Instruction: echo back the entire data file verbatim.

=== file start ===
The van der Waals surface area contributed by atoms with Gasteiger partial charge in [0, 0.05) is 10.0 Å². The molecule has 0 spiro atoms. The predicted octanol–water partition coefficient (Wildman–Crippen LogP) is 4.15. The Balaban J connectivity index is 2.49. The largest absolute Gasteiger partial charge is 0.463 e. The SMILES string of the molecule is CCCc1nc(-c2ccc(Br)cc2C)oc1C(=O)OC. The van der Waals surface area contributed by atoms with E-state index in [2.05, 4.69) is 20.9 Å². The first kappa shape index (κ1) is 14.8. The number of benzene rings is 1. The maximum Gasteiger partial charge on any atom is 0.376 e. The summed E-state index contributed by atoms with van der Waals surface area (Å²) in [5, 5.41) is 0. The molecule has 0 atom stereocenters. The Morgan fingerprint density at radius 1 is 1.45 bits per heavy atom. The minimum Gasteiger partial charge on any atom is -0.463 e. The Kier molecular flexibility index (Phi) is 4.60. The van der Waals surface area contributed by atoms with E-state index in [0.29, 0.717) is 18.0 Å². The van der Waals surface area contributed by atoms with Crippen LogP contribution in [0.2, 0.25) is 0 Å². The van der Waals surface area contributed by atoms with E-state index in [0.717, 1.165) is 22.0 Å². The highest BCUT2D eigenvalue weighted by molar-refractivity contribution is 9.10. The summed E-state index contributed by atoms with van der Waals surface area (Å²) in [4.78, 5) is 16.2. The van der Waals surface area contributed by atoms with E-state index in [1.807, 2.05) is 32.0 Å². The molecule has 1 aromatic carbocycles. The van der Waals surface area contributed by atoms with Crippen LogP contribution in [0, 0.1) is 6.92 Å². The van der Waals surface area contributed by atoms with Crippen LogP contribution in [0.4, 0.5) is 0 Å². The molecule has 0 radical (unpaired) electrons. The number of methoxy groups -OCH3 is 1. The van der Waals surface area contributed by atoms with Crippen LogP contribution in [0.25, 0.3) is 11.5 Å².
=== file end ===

The van der Waals surface area contributed by atoms with Gasteiger partial charge in [0, 0.05) is 10.0 Å². The molecule has 0 spiro atoms. The predicted octanol–water partition coefficient (Wildman–Crippen LogP) is 4.15. The Balaban J connectivity index is 2.49. The largest absolute Gasteiger partial charge is 0.463 e. The SMILES string of the molecule is CCCc1nc(-c2ccc(Br)cc2C)oc1C(=O)OC. The van der Waals surface area contributed by atoms with E-state index in [2.05, 4.69) is 20.9 Å². The first kappa shape index (κ1) is 14.8. The number of benzene rings is 1. The maximum Gasteiger partial charge on any atom is 0.376 e. The summed E-state index contributed by atoms with van der Waals surface area (Å²) in [5, 5.41) is 0. The molecule has 0 atom stereocenters. The Morgan fingerprint density at radius 1 is 1.45 bits per heavy atom. The minimum Gasteiger partial charge on any atom is -0.463 e. The Kier molecular flexibility index (Phi) is 4.60. The van der Waals surface area contributed by atoms with E-state index in [0.29, 0.717) is 18.0 Å². The van der Waals surface area contributed by atoms with Crippen LogP contribution in [0.2, 0.25) is 0 Å². The van der Waals surface area contributed by atoms with E-state index in [0.717, 1.165) is 22.0 Å². The highest BCUT2D eigenvalue weighted by molar-refractivity contribution is 9.10. The summed E-state index contributed by atoms with van der Waals surface area (Å²) in [4.78, 5) is 16.2. The van der Waals surface area contributed by atoms with E-state index in [1.807, 2.05) is 32.0 Å². The molecule has 1 aromatic carbocycles. The van der Waals surface area contributed by atoms with Crippen LogP contribution in [0, 0.1) is 6.92 Å². The van der Waals surface area contributed by atoms with Crippen LogP contribution in [0.4, 0.5) is 0 Å². The molecule has 0 radical (unpaired) electrons. The number of methoxy groups -OCH3 is 1. The van der Waals surface area contributed by atoms with Crippen LogP contribution in [0.25, 0.3) is 11.5 Å².